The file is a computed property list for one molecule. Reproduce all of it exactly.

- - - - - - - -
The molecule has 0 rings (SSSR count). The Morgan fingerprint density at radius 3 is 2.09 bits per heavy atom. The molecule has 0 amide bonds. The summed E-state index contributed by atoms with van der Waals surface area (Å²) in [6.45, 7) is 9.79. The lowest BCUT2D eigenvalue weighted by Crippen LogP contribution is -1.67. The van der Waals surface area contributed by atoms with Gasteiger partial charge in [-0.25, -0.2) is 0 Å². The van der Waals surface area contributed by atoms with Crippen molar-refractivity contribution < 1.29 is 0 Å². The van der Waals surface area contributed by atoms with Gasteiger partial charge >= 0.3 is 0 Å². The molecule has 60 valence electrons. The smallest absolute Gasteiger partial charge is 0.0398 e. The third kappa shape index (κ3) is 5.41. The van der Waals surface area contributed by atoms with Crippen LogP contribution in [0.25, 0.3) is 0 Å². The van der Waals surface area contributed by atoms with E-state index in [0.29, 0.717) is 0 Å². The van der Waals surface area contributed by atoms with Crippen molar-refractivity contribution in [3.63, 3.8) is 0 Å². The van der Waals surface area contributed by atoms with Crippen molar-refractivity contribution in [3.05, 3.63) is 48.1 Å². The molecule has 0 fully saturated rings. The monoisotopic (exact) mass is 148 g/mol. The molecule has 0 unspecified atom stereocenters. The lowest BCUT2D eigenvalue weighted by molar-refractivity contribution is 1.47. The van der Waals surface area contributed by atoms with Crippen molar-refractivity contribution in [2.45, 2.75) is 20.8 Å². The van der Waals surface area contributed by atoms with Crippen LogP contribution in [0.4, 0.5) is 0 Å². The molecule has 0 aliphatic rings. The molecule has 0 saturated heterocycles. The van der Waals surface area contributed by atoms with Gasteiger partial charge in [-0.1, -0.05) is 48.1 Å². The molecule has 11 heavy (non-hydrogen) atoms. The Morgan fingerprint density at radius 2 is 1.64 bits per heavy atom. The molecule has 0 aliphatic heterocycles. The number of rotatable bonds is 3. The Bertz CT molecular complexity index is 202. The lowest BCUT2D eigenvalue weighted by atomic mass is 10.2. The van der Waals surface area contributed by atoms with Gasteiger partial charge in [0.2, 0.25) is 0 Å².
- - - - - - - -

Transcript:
The molecule has 0 rings (SSSR count). The Morgan fingerprint density at radius 3 is 2.09 bits per heavy atom. The molecule has 0 amide bonds. The summed E-state index contributed by atoms with van der Waals surface area (Å²) in [6.45, 7) is 9.79. The lowest BCUT2D eigenvalue weighted by Crippen LogP contribution is -1.67. The van der Waals surface area contributed by atoms with Gasteiger partial charge in [-0.25, -0.2) is 0 Å². The van der Waals surface area contributed by atoms with Crippen molar-refractivity contribution < 1.29 is 0 Å². The van der Waals surface area contributed by atoms with Gasteiger partial charge >= 0.3 is 0 Å². The molecule has 60 valence electrons. The smallest absolute Gasteiger partial charge is 0.0398 e. The third kappa shape index (κ3) is 5.41. The van der Waals surface area contributed by atoms with Crippen LogP contribution in [0.25, 0.3) is 0 Å². The van der Waals surface area contributed by atoms with E-state index in [0.29, 0.717) is 0 Å². The van der Waals surface area contributed by atoms with Crippen molar-refractivity contribution in [3.63, 3.8) is 0 Å². The van der Waals surface area contributed by atoms with Crippen molar-refractivity contribution in [3.05, 3.63) is 48.1 Å². The molecule has 0 fully saturated rings. The monoisotopic (exact) mass is 148 g/mol. The molecule has 0 unspecified atom stereocenters. The lowest BCUT2D eigenvalue weighted by molar-refractivity contribution is 1.47. The van der Waals surface area contributed by atoms with Crippen molar-refractivity contribution in [2.45, 2.75) is 20.8 Å². The van der Waals surface area contributed by atoms with Crippen LogP contribution in [0.4, 0.5) is 0 Å². The molecule has 0 aliphatic rings. The molecule has 0 saturated heterocycles. The van der Waals surface area contributed by atoms with Gasteiger partial charge in [-0.1, -0.05) is 48.1 Å². The molecule has 11 heavy (non-hydrogen) atoms. The Morgan fingerprint density at radius 2 is 1.64 bits per heavy atom. The molecule has 0 aliphatic heterocycles. The number of rotatable bonds is 3. The Bertz CT molecular complexity index is 202. The lowest BCUT2D eigenvalue weighted by atomic mass is 10.2. The van der Waals surface area contributed by atoms with Gasteiger partial charge in [0.2, 0.25) is 0 Å².